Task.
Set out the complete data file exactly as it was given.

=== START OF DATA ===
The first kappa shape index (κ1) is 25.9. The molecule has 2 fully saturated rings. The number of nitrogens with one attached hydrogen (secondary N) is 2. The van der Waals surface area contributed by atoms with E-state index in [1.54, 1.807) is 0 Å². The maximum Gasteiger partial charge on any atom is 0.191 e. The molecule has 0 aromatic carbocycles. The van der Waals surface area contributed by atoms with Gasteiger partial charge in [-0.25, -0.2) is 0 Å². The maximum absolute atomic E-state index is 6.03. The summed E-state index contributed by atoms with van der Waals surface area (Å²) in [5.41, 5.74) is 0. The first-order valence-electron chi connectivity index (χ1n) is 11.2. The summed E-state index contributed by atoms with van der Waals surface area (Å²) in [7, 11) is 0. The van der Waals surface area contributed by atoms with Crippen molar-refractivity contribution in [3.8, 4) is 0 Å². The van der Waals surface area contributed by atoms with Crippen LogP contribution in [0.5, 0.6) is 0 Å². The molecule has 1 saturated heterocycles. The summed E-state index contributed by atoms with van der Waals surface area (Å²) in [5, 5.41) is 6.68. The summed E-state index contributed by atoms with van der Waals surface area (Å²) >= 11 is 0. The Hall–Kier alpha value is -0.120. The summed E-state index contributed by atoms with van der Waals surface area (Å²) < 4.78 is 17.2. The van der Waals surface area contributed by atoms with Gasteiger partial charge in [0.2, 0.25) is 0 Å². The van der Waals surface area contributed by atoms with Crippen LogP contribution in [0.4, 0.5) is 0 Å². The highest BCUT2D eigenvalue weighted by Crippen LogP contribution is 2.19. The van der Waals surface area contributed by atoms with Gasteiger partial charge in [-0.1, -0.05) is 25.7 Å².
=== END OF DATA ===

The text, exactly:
The first kappa shape index (κ1) is 25.9. The molecule has 2 fully saturated rings. The number of nitrogens with one attached hydrogen (secondary N) is 2. The van der Waals surface area contributed by atoms with E-state index in [1.54, 1.807) is 0 Å². The maximum Gasteiger partial charge on any atom is 0.191 e. The molecule has 0 aromatic carbocycles. The van der Waals surface area contributed by atoms with Gasteiger partial charge in [-0.25, -0.2) is 0 Å². The maximum absolute atomic E-state index is 6.03. The summed E-state index contributed by atoms with van der Waals surface area (Å²) in [5.41, 5.74) is 0. The first-order valence-electron chi connectivity index (χ1n) is 11.2. The summed E-state index contributed by atoms with van der Waals surface area (Å²) in [7, 11) is 0. The van der Waals surface area contributed by atoms with Crippen molar-refractivity contribution in [3.8, 4) is 0 Å². The van der Waals surface area contributed by atoms with Crippen LogP contribution in [0.5, 0.6) is 0 Å². The molecule has 1 saturated heterocycles. The summed E-state index contributed by atoms with van der Waals surface area (Å²) in [5, 5.41) is 6.68. The summed E-state index contributed by atoms with van der Waals surface area (Å²) >= 11 is 0. The Hall–Kier alpha value is -0.120. The summed E-state index contributed by atoms with van der Waals surface area (Å²) < 4.78 is 17.2. The van der Waals surface area contributed by atoms with Gasteiger partial charge in [0.2, 0.25) is 0 Å². The van der Waals surface area contributed by atoms with Crippen LogP contribution in [0.4, 0.5) is 0 Å². The highest BCUT2D eigenvalue weighted by Crippen LogP contribution is 2.19. The van der Waals surface area contributed by atoms with Gasteiger partial charge in [-0.1, -0.05) is 25.7 Å².